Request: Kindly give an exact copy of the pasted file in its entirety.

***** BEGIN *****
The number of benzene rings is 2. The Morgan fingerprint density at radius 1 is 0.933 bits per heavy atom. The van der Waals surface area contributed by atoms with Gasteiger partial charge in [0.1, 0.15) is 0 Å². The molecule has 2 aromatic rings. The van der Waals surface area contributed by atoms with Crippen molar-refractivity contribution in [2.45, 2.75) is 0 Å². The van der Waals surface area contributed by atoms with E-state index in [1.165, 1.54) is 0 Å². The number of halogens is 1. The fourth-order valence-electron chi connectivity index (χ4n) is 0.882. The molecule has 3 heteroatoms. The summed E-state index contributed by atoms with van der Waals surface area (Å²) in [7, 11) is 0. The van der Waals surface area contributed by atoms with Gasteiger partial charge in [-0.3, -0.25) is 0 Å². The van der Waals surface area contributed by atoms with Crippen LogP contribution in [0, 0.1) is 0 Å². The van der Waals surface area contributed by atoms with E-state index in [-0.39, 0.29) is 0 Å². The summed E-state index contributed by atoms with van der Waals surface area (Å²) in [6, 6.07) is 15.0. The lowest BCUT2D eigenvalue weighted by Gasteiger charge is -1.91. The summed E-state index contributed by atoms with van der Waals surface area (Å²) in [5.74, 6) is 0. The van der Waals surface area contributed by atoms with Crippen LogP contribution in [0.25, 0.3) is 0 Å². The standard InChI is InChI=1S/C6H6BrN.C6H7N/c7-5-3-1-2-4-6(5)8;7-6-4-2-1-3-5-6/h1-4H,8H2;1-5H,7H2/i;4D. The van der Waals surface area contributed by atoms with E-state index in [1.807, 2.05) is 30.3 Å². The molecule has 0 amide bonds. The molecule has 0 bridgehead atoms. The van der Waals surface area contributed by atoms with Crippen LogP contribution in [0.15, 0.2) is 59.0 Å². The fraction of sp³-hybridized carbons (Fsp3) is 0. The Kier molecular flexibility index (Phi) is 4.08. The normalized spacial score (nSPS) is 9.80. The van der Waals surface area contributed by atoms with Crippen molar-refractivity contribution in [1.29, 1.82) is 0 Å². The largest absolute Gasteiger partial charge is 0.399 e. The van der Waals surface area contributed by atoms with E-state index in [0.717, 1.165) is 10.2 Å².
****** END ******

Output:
The number of benzene rings is 2. The Morgan fingerprint density at radius 1 is 0.933 bits per heavy atom. The van der Waals surface area contributed by atoms with Gasteiger partial charge in [0.1, 0.15) is 0 Å². The molecule has 2 aromatic rings. The van der Waals surface area contributed by atoms with Crippen molar-refractivity contribution in [2.45, 2.75) is 0 Å². The van der Waals surface area contributed by atoms with E-state index in [1.165, 1.54) is 0 Å². The number of halogens is 1. The fourth-order valence-electron chi connectivity index (χ4n) is 0.882. The molecule has 3 heteroatoms. The summed E-state index contributed by atoms with van der Waals surface area (Å²) in [7, 11) is 0. The van der Waals surface area contributed by atoms with Gasteiger partial charge in [-0.3, -0.25) is 0 Å². The van der Waals surface area contributed by atoms with Crippen LogP contribution in [0, 0.1) is 0 Å². The van der Waals surface area contributed by atoms with E-state index in [-0.39, 0.29) is 0 Å². The summed E-state index contributed by atoms with van der Waals surface area (Å²) in [6, 6.07) is 15.0. The lowest BCUT2D eigenvalue weighted by Gasteiger charge is -1.91. The summed E-state index contributed by atoms with van der Waals surface area (Å²) in [5.74, 6) is 0. The van der Waals surface area contributed by atoms with Crippen LogP contribution in [0.25, 0.3) is 0 Å². The standard InChI is InChI=1S/C6H6BrN.C6H7N/c7-5-3-1-2-4-6(5)8;7-6-4-2-1-3-5-6/h1-4H,8H2;1-5H,7H2/i;4D. The van der Waals surface area contributed by atoms with E-state index in [1.807, 2.05) is 30.3 Å². The molecule has 0 amide bonds. The molecule has 0 bridgehead atoms. The van der Waals surface area contributed by atoms with Crippen LogP contribution in [0.15, 0.2) is 59.0 Å². The fraction of sp³-hybridized carbons (Fsp3) is 0. The Kier molecular flexibility index (Phi) is 4.08. The normalized spacial score (nSPS) is 9.80. The van der Waals surface area contributed by atoms with Crippen molar-refractivity contribution in [1.29, 1.82) is 0 Å². The largest absolute Gasteiger partial charge is 0.399 e. The van der Waals surface area contributed by atoms with E-state index in [0.717, 1.165) is 10.2 Å².